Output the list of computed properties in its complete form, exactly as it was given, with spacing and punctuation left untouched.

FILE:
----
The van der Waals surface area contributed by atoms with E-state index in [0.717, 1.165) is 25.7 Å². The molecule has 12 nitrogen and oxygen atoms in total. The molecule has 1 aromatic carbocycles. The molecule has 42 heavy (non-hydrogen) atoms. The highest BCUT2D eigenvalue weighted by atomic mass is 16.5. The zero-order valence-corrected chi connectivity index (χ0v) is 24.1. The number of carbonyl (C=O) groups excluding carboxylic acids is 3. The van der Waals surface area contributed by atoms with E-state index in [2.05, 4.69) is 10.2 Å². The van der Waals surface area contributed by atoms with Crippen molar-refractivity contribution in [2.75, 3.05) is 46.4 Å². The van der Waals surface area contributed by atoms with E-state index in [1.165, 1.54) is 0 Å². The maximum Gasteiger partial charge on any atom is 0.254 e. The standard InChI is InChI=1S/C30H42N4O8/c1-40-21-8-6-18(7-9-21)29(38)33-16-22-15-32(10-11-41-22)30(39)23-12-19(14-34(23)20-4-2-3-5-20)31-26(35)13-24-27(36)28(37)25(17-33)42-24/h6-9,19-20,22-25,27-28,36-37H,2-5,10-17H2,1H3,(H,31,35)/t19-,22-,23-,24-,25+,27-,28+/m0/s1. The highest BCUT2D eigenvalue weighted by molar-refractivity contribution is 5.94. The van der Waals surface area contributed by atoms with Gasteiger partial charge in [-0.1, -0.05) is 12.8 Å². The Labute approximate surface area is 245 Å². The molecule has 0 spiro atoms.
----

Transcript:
The van der Waals surface area contributed by atoms with E-state index in [0.717, 1.165) is 25.7 Å². The molecule has 12 nitrogen and oxygen atoms in total. The molecule has 1 aromatic carbocycles. The molecule has 42 heavy (non-hydrogen) atoms. The highest BCUT2D eigenvalue weighted by atomic mass is 16.5. The zero-order valence-corrected chi connectivity index (χ0v) is 24.1. The number of carbonyl (C=O) groups excluding carboxylic acids is 3. The van der Waals surface area contributed by atoms with E-state index in [2.05, 4.69) is 10.2 Å². The van der Waals surface area contributed by atoms with Crippen molar-refractivity contribution in [2.75, 3.05) is 46.4 Å². The van der Waals surface area contributed by atoms with E-state index in [1.165, 1.54) is 0 Å². The maximum Gasteiger partial charge on any atom is 0.254 e. The standard InChI is InChI=1S/C30H42N4O8/c1-40-21-8-6-18(7-9-21)29(38)33-16-22-15-32(10-11-41-22)30(39)23-12-19(14-34(23)20-4-2-3-5-20)31-26(35)13-24-27(36)28(37)25(17-33)42-24/h6-9,19-20,22-25,27-28,36-37H,2-5,10-17H2,1H3,(H,31,35)/t19-,22-,23-,24-,25+,27-,28+/m0/s1. The highest BCUT2D eigenvalue weighted by molar-refractivity contribution is 5.94. The van der Waals surface area contributed by atoms with Gasteiger partial charge in [-0.1, -0.05) is 12.8 Å². The Labute approximate surface area is 245 Å². The molecule has 0 spiro atoms.